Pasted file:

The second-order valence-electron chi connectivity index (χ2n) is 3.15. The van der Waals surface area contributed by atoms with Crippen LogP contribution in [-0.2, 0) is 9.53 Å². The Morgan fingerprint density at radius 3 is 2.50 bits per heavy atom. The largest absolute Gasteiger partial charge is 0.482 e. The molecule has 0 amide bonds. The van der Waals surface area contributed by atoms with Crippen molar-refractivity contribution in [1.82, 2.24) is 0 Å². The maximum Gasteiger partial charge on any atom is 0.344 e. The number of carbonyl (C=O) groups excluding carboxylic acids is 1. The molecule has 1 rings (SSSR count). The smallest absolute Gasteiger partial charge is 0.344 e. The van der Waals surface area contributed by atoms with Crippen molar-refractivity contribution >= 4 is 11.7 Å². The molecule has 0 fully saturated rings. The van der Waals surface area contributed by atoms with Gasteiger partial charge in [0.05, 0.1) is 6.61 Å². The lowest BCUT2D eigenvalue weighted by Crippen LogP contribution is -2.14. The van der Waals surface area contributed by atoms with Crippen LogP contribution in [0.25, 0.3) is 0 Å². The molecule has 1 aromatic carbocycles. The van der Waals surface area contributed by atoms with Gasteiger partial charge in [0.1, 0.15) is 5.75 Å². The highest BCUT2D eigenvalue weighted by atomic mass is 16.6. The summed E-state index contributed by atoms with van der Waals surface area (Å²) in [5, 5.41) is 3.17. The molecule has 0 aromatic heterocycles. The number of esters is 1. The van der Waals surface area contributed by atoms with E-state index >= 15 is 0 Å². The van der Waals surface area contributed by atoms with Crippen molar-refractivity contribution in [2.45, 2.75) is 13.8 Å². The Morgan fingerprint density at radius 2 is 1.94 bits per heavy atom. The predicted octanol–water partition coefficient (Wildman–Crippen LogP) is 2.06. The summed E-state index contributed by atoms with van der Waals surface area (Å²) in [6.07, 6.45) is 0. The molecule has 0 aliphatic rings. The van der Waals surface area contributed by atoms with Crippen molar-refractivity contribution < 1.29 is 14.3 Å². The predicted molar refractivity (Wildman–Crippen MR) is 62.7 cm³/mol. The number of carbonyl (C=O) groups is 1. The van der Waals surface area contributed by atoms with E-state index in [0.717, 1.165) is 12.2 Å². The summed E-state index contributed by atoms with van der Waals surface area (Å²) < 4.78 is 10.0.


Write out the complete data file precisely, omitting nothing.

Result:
The second-order valence-electron chi connectivity index (χ2n) is 3.15. The van der Waals surface area contributed by atoms with Crippen LogP contribution in [-0.2, 0) is 9.53 Å². The Morgan fingerprint density at radius 3 is 2.50 bits per heavy atom. The largest absolute Gasteiger partial charge is 0.482 e. The molecule has 0 amide bonds. The van der Waals surface area contributed by atoms with Crippen molar-refractivity contribution in [1.82, 2.24) is 0 Å². The maximum Gasteiger partial charge on any atom is 0.344 e. The number of carbonyl (C=O) groups excluding carboxylic acids is 1. The molecule has 1 rings (SSSR count). The smallest absolute Gasteiger partial charge is 0.344 e. The van der Waals surface area contributed by atoms with Crippen molar-refractivity contribution >= 4 is 11.7 Å². The molecule has 0 fully saturated rings. The van der Waals surface area contributed by atoms with Gasteiger partial charge in [0.05, 0.1) is 6.61 Å². The lowest BCUT2D eigenvalue weighted by Crippen LogP contribution is -2.14. The van der Waals surface area contributed by atoms with Crippen LogP contribution in [0.25, 0.3) is 0 Å². The molecule has 1 aromatic carbocycles. The van der Waals surface area contributed by atoms with Gasteiger partial charge in [0.1, 0.15) is 5.75 Å². The highest BCUT2D eigenvalue weighted by atomic mass is 16.6. The summed E-state index contributed by atoms with van der Waals surface area (Å²) in [5, 5.41) is 3.17. The molecule has 0 aromatic heterocycles. The number of esters is 1. The van der Waals surface area contributed by atoms with E-state index >= 15 is 0 Å². The van der Waals surface area contributed by atoms with Crippen molar-refractivity contribution in [2.45, 2.75) is 13.8 Å². The Morgan fingerprint density at radius 2 is 1.94 bits per heavy atom. The predicted octanol–water partition coefficient (Wildman–Crippen LogP) is 2.06. The summed E-state index contributed by atoms with van der Waals surface area (Å²) in [6.07, 6.45) is 0. The molecule has 0 aliphatic rings. The van der Waals surface area contributed by atoms with Crippen molar-refractivity contribution < 1.29 is 14.3 Å². The predicted molar refractivity (Wildman–Crippen MR) is 62.7 cm³/mol. The number of carbonyl (C=O) groups is 1. The van der Waals surface area contributed by atoms with E-state index in [0.717, 1.165) is 12.2 Å². The summed E-state index contributed by atoms with van der Waals surface area (Å²) < 4.78 is 10.0.